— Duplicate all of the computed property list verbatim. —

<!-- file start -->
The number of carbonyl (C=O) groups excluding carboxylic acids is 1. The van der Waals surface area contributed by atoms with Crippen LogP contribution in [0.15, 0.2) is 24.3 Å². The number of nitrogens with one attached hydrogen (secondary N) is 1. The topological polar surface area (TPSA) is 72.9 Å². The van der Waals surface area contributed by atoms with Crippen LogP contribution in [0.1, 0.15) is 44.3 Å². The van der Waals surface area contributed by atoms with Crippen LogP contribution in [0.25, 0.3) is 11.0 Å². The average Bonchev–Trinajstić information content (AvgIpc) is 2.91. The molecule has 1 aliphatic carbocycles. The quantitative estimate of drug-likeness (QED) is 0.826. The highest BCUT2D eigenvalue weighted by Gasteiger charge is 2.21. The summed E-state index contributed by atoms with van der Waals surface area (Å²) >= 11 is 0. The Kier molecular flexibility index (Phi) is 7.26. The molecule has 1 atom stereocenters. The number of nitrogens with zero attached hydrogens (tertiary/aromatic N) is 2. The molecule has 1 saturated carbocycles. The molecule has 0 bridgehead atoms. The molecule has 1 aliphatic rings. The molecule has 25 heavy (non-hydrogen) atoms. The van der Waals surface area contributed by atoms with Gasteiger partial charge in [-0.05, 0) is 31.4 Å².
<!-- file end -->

The number of carbonyl (C=O) groups excluding carboxylic acids is 1. The van der Waals surface area contributed by atoms with Crippen LogP contribution in [0.15, 0.2) is 24.3 Å². The number of nitrogens with one attached hydrogen (secondary N) is 1. The topological polar surface area (TPSA) is 72.9 Å². The van der Waals surface area contributed by atoms with Crippen LogP contribution in [0.1, 0.15) is 44.3 Å². The van der Waals surface area contributed by atoms with Crippen LogP contribution in [0.25, 0.3) is 11.0 Å². The average Bonchev–Trinajstić information content (AvgIpc) is 2.91. The molecule has 1 aliphatic carbocycles. The quantitative estimate of drug-likeness (QED) is 0.826. The highest BCUT2D eigenvalue weighted by Gasteiger charge is 2.21. The summed E-state index contributed by atoms with van der Waals surface area (Å²) >= 11 is 0. The Kier molecular flexibility index (Phi) is 7.26. The molecule has 1 atom stereocenters. The number of nitrogens with zero attached hydrogens (tertiary/aromatic N) is 2. The molecule has 1 saturated carbocycles. The molecule has 0 bridgehead atoms. The molecule has 1 aliphatic rings. The molecule has 25 heavy (non-hydrogen) atoms. The van der Waals surface area contributed by atoms with Gasteiger partial charge in [-0.05, 0) is 31.4 Å².